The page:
Published on July 16, 2018
Jasmine Dhillon, Duane Favel, Daryl Delorme, Ann Ratt, Tasha Epp
In Canada, an average of 1-2 fatal dog attacks in indigenous communities occur per year. The majority of these deaths have involved free-roaming or semi-restricted dogs. In many indigenous communities in Canada, especially those in northern or remote locations, increasing dog numbers are considered to be a dangerous and emotionally charged issue. Dealing with the issues that these animals create in communities requires having a population management plan and dog bite prevention program in place. However, developing a community supported comprehensive intervention can be complicated. Research focused on three separate communities in which the communities themselves worked to create successful solutions for their own perceived issues. This article is the result of work within the three communities to highlight certain issues they noted on their road to creating sustainable programs for dog control.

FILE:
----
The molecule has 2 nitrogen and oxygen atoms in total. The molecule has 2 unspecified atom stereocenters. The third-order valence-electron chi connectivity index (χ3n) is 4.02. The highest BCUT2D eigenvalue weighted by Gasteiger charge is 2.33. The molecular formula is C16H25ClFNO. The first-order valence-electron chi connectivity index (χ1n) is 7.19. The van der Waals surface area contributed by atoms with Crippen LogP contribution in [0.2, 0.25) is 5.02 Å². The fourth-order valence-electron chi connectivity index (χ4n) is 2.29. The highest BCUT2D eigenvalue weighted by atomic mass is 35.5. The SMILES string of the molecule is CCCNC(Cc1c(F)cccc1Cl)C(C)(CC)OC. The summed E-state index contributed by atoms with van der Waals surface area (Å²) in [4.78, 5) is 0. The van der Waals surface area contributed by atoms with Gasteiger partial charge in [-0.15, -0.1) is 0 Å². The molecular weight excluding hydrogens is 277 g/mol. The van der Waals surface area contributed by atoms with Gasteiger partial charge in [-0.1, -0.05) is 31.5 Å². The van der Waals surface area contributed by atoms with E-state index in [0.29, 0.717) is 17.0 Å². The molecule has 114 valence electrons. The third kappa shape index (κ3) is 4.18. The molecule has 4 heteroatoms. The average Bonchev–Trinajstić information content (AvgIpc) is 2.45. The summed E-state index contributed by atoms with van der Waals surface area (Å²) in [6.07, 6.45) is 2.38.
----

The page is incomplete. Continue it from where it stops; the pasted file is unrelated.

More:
Community A shares the progress of working towards a sustainable program, which focused on building support in the community for new community designed legislation. Community B shares the process of developing effective bylaws. And Community C shares the experience of enforcing the bylaws. Developing enforceable and appealing legislation in Canadian First Nations communities can often be fraught with difficulties due to the multilevel approval process involved. In addition, finding common ground for all community members requires substantial diplomacy, engagement and knowledge of all impacted community partners over an extended period of time. We discuss the steps and stumbles taken in developing and enforcing such legislation, and provide recommendations for communities looking to determine their desired goals, create their own ‘dog bylaw’ or begin the process of managing dogs within their own boundaries.
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